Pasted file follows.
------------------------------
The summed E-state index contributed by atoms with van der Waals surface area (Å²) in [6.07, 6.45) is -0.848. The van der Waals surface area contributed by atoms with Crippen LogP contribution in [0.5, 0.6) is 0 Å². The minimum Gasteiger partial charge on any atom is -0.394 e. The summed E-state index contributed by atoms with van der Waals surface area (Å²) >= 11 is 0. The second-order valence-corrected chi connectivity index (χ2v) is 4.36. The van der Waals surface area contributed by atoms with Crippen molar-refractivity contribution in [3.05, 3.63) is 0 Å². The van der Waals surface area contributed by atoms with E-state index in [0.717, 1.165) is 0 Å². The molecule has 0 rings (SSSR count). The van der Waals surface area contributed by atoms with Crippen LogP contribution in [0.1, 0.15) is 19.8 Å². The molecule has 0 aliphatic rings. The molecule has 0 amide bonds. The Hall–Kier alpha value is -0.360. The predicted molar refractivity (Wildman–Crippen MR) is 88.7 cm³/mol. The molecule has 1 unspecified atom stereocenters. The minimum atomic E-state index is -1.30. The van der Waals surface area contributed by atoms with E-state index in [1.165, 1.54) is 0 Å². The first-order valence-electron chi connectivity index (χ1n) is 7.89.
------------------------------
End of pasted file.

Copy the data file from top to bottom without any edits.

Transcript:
The summed E-state index contributed by atoms with van der Waals surface area (Å²) in [6.07, 6.45) is -0.848. The van der Waals surface area contributed by atoms with Crippen LogP contribution in [0.5, 0.6) is 0 Å². The minimum Gasteiger partial charge on any atom is -0.394 e. The summed E-state index contributed by atoms with van der Waals surface area (Å²) >= 11 is 0. The second-order valence-corrected chi connectivity index (χ2v) is 4.36. The van der Waals surface area contributed by atoms with Crippen molar-refractivity contribution in [3.05, 3.63) is 0 Å². The van der Waals surface area contributed by atoms with E-state index in [0.717, 1.165) is 0 Å². The molecule has 0 rings (SSSR count). The van der Waals surface area contributed by atoms with Crippen LogP contribution in [0.1, 0.15) is 19.8 Å². The molecule has 0 aliphatic rings. The molecule has 0 amide bonds. The Hall–Kier alpha value is -0.360. The predicted molar refractivity (Wildman–Crippen MR) is 88.7 cm³/mol. The molecule has 1 unspecified atom stereocenters. The minimum atomic E-state index is -1.30. The van der Waals surface area contributed by atoms with E-state index in [1.165, 1.54) is 0 Å². The first-order valence-electron chi connectivity index (χ1n) is 7.89.